This past summer, comedian Godfrey co-hosted the game show Bullseye on FOX with actor and model Kellan Lutz. Godfrey was his usual upbeat and funny self, but audiences also saw that dude is in shape.
“I stay up on stuff,” he says. “I’ve got a trainer. My girlfriend trains. I’m just always finding ways to stay in shape. Even with all of my injuries from the past, we always try to find something.”
Most of those injuries come from his days playing college football. “I played a little bit,” he confesses. His first foray into organized football was as a senior in high school. “I did pretty well. I went to [the University of] Illinois and walked on. I didn’t think about playing football in college, I just walked on and got on the team. It was pretty tough, though. There's a lot of politics in college sports.”
“It’s so funny about the NCAA,” he continues, referring to the governing body of college athletics. “There’s a documentary [Schooled: The Price of College Sports] on how it started off under some really harsh rules. It was pretty evil. The people that created it were really horrible to athletes."
One of the long-standing controversies is over paying college athletes, something Godfrey has an opinion on. “I think they should pay them a stipend,” he says. “They bring so much money into the colleges and don’t get anything for it. They have to go to practice, and if they’re really good their season is extended. They have a lot on their plates, sometimes more than the average student.”
Of course, not all sports bring in money to colleges and universities. There really there are just two.
“Basketball and football are obvious,” he says. “Basketball and football are on TV, and have the bigger arenas and stadiums. They support the other sports.”
Godfrey also feels these sports can raise the overall profile of a given school. “If you have a good team like the University of Alabama, and you’re on the volleyball team, people will look more favorably at you because you’re from Alabama."
Fox and Friends co-host Brian Kilmeade, appearing on The Paul Mecurio Show podcast a few months back, stated that college football and basketball players should be paid, but not other athletes. (Kilmeade played soccer in college.) “I think they should be paid based on what the sport brings into the school,” Godfrey insists. “Just look at the finances. The sport brings in this much, the players get this much. Numbers don’t lie.”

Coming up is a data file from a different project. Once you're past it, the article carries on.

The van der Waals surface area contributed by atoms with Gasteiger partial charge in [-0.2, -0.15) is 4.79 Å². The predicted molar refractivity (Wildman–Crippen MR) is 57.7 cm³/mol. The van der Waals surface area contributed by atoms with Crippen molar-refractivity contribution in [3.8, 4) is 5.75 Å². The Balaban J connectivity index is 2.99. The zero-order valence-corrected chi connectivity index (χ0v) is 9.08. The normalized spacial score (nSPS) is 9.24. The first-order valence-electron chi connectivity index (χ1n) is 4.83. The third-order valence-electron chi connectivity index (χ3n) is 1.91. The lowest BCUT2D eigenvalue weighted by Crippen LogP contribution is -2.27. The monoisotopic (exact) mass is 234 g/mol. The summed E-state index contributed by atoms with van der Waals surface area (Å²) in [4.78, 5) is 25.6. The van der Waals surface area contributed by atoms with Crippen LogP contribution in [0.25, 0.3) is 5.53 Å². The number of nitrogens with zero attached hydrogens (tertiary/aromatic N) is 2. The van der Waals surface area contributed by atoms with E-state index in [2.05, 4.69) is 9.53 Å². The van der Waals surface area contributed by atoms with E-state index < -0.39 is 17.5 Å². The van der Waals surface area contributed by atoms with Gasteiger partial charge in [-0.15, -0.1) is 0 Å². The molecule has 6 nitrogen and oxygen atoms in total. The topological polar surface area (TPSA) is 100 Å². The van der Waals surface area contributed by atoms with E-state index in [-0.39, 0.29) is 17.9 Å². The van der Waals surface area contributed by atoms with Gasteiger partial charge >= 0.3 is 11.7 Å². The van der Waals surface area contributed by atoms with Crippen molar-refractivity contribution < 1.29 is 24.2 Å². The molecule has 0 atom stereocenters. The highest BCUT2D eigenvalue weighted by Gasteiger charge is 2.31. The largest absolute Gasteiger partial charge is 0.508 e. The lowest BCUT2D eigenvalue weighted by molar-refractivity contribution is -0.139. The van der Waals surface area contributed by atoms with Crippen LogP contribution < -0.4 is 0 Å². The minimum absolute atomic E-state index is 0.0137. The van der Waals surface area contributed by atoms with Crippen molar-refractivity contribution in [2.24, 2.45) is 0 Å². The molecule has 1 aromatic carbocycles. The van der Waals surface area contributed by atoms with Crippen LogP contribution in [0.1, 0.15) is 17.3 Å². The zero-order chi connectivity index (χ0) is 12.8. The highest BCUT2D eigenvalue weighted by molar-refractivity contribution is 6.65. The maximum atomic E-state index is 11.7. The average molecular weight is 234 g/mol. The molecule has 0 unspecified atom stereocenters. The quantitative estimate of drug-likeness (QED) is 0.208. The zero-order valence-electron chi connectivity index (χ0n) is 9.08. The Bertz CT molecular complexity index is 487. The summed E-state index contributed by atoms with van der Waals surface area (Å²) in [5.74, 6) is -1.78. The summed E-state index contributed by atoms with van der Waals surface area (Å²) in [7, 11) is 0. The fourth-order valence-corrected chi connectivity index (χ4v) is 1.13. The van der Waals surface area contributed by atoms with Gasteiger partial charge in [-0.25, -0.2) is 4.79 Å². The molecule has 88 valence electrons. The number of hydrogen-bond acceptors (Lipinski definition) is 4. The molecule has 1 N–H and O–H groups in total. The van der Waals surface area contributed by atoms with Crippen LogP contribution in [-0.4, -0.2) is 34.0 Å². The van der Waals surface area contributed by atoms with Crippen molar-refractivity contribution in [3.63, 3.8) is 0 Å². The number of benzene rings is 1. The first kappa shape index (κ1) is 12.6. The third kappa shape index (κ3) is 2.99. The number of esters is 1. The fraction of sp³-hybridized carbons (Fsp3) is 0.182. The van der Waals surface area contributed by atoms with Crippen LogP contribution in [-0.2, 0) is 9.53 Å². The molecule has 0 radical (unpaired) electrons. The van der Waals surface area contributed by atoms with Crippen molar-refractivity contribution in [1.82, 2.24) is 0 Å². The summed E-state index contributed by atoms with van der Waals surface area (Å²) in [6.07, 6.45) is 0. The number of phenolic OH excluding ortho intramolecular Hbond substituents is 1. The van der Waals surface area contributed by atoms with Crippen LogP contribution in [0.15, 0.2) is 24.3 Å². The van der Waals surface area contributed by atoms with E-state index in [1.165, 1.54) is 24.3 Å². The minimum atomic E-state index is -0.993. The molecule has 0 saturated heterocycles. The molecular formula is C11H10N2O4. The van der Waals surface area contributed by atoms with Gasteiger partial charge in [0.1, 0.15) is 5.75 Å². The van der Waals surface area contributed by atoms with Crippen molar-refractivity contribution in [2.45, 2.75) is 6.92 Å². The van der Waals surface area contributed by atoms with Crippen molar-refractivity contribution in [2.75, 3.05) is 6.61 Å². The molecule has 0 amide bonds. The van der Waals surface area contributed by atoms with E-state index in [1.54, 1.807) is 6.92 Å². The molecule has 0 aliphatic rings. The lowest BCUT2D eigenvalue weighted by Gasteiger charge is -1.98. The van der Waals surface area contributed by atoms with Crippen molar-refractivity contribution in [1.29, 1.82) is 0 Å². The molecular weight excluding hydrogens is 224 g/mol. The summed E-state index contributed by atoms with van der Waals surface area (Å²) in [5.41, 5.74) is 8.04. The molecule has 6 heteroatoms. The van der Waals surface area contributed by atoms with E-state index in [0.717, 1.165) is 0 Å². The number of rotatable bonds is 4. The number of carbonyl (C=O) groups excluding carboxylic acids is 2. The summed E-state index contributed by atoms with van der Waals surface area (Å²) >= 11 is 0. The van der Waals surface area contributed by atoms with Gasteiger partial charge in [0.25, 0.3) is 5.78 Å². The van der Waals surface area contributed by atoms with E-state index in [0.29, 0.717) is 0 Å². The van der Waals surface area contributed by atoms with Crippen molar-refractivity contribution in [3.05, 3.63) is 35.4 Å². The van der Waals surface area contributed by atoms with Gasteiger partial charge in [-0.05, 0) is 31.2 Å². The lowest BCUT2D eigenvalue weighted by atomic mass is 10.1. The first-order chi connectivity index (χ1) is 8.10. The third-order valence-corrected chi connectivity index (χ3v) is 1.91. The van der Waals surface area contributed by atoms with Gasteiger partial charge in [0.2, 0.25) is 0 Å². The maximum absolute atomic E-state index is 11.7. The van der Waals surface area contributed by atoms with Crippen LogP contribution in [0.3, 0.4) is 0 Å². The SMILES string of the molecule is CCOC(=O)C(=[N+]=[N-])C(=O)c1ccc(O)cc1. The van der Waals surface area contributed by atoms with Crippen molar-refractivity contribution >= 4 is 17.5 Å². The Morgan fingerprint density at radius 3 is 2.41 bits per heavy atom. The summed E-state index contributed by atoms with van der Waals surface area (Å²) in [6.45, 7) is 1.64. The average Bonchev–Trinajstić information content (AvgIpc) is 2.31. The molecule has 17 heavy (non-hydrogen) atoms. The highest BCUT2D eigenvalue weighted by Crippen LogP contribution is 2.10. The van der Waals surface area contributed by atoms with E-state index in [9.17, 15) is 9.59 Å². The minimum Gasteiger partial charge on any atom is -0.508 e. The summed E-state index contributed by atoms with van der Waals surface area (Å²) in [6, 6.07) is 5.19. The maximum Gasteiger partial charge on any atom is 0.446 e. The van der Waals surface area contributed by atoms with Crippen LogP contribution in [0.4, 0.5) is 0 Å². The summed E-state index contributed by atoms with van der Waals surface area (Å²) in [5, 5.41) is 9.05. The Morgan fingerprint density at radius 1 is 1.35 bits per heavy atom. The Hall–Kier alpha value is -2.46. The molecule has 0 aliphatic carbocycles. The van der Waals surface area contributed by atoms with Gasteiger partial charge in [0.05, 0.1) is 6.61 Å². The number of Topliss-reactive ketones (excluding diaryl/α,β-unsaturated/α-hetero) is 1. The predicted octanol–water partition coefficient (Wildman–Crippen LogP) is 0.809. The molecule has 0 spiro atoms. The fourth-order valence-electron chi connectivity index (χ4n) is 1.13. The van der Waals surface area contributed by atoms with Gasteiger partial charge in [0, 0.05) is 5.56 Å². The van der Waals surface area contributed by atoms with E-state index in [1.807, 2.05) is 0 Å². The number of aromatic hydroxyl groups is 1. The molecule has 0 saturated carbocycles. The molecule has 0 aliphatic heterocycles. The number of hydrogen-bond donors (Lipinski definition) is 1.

Another big issue in sports, particularly football, is the concern over concussions. “Will Smith has that movie coming out, Concussion,” notes Godfrey. “I don’t know, I’m Nigerian, and I don’t know how good of a Nigerian he’s gonna play. I’ve seen some clips.”
Godfrey is familiar with the film’s backstory. “I saw a documentary about the guy Will Smith is playing,” he says. “He was a neurosurgeon who discovered the patterns of dementia in players who sustained concussions. He’s a Nigerian guy.”
Many players over the years have suffered from long-term effects of concussions sustained during their playing days. It gives the fans pause. But if it came down to health versus the game, Godfrey sees no debate.
“If it comes to guys suffering, I don’t want to see that. You see a lot of your heroes suffering now. Dave Duerson of the Bears killed himself. Junior Seau too. It’s terrible,” he says.
He is also surprised that technology hasn’t caught up with the modern pace of the game. “I always go to the military on these things,” he says. “We create things to protect guys from explosions and shells, you mean to tell me you haven’t found anything for athletes?”
Godfrey is also a bit of a sports historian, and likes to visit the various halls of fame, particularly the Negro League Baseball Museum in Kansas City. “It’s amazing what those guys went through,” he says of the racism that necessitated that league's existence. “And they were way better. They’d have these exhibition games against the white players and beat the crap out of them.”
Though in shape, Godfrey is glad he found comedy, as it saved him from getting his bell rung out on the gridiron. “Now I get my bell rung in a different way,” he laughs.
IF YOU GO:
Rick Bronson's House of Comedy
408 E. Broadway, Bloomington, Level 4 in the Mall of America
7:30 p.m. Thursday and Friday; 9:45 p.m. Friday; 7 p.m. Saturday and Sunday; 9:30 p.m. Saturday
$15 to $20
For tickets and more info, call 952-858-8558 or visit houseofcomedy.net.
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